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http://dx.doi.org/10.1007/s00401-019-01983-4DOI Listing
April 2019
2 Reads
10.762 Impact Factor

The contribution of astrocytes to the neuroinflammatory response in multiple sclerosis and experimental autoimmune encephalomyelitis.

Acta Neuropathol 2019 May 7;137(5):757-783. Epub 2019 Mar 7.

The Miami Project To Cure Paralysis, Department of Neurological Surgery, University of Miami Miller School of Medicine, Miami, FL, USA.

Neuroinflammation is the coordinated response of the central nervous system (CNS) to threats to its integrity posed by a variety of conditions, including autoimmunity, pathogens and trauma. Activated astrocytes, in concert with other cellular elements of the CNS and immune system, are important players in the modulation of the neuroinflammatory response. During neurological disease, they produce and respond to cellular signals that often lead to dichotomous processes, which can promote further damage or contribute to repair. Read More

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http://link.springer.com/10.1007/s00401-019-01980-7
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http://dx.doi.org/10.1007/s00401-019-01980-7DOI Listing
May 2019
6 Reads

Mission not yet completed: on the ups and downs of being the editor of ANP.

Authors:
Werner Paulus

Acta Neuropathol 2019 Apr 5;137(4):531-534. Epub 2019 Mar 5.

Institute of Neuropathology, University Hospital Münster, Pottkamp 2, 48149, Munster, Germany.

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http://dx.doi.org/10.1007/s00401-019-01984-3DOI Listing

TCF4 (E2-2) harbors tumor suppressive functions in SHH medulloblastoma.

Acta Neuropathol 2019 Apr 4;137(4):657-673. Epub 2019 Mar 4.

Department of Pediatric Hematology and Oncology, University Medical Center Hamburg-Eppendorf, Hamburg, Germany.

The TCF4 gene encodes for the basic helix-loop-helix transcription factor 4 (TCF4), which plays an important role in the development of the central nervous system (CNS). Haploinsufficiency of TCF4 was found to cause Pitt-Hopkins syndrome (PTHS), a severe neurodevelopmental disorder. Recently, the screening of a large cohort of medulloblastoma (MB), a highly aggressive embryonal brain tumor, revealed almost 20% of adult patients with MB of the Sonic hedgehog (SHH) subtype carrying somatic TCF4 mutations. Read More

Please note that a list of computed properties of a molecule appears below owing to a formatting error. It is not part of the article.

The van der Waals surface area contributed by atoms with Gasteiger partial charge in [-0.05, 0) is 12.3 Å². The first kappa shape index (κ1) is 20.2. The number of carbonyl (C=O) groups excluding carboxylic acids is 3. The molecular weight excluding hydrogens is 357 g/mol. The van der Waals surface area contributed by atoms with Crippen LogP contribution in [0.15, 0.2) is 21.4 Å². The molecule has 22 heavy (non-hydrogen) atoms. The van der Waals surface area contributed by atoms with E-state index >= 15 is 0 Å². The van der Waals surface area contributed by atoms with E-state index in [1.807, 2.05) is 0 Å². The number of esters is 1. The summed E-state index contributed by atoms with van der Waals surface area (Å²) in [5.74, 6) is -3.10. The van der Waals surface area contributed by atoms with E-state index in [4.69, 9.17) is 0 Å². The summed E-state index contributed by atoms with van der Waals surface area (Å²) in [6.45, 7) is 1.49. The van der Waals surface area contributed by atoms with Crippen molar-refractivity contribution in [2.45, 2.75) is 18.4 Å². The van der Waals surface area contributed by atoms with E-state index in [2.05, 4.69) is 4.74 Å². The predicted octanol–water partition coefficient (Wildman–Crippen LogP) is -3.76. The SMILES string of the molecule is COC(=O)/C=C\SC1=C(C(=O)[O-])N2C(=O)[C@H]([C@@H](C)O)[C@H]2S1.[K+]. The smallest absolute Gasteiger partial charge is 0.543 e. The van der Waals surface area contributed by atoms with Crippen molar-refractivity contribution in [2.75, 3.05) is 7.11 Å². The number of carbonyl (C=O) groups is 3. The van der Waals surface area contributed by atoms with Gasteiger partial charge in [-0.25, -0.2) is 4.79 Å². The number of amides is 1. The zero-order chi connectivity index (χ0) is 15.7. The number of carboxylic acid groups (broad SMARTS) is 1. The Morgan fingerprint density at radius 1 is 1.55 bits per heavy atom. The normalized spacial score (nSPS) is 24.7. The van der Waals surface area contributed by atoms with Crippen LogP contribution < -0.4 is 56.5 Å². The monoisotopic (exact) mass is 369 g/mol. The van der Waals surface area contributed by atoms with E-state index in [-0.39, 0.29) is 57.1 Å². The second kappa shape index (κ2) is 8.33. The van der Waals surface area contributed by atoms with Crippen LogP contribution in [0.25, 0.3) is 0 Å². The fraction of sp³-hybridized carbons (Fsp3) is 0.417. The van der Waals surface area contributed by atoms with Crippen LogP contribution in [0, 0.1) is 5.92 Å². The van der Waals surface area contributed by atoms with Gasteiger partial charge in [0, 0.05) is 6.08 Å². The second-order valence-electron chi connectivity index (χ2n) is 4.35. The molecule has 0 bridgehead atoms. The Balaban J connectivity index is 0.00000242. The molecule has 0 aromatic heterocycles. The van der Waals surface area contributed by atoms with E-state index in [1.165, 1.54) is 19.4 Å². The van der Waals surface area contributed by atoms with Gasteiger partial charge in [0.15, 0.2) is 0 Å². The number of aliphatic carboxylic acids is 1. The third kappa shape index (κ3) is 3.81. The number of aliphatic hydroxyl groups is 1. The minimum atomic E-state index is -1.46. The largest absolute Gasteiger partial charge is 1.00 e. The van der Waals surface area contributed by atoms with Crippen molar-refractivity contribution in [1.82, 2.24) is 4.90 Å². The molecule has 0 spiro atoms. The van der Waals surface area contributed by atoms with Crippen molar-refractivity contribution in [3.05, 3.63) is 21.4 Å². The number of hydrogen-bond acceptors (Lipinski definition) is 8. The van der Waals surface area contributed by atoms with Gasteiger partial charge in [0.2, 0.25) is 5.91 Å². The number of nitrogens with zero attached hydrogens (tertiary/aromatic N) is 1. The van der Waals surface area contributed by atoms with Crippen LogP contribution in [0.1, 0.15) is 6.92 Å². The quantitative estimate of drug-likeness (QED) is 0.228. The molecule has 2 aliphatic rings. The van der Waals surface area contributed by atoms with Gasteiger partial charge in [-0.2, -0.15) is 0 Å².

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http://dx.doi.org/10.1007/s00401-019-01982-5DOI Listing
April 2019
1 Read

Desmoplastic/nodular medulloblastomas (DNMB) and medulloblastomas with extensive nodularity (MBEN) disclose similar epigenetic signatures but different transcriptional profiles.

Acta Neuropathol 2019 Mar 2. Epub 2019 Mar 2.

Clinical Cooperation Unit Neuropathology (B300), German Cancer Research Center (DKFZ) and German Cancer Consortium (DKTK), Heidelberg, Germany.

Desmoplastic/nodular medulloblastomas (DNMB) and medulloblastomas with extensive nodularity (MBEN) were outlined in the current WHO classification of tumors of the nervous system as two distinct histological MB variants. However, they are often considered as cognate SHH MB entities, and it is a reason why some clinical MB trials do not separate the patients with DNMB or MBEN histology. In the current study, we performed an integrated DNA/RNA-based molecular analysis of 83 DNMB and 36 MBEN to assess the etiopathogenetic relationship between these SHH MB variants. Read More

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http://dx.doi.org/10.1007/s00401-019-01981-6DOI Listing
March 2019
14 Reads

Caspase-4 mediates cytoplasmic accumulation of TDP-43 in the primate brains.

Acta Neuropathol 2019 Feb 27. Epub 2019 Feb 27.

Ministry of Education CNS Regeneration Collaborative Joint Laboratory, Guangdong-Hongkong-Macau Institute of CNS Regeneration, Jinan University, Guangzhou, 510632, China.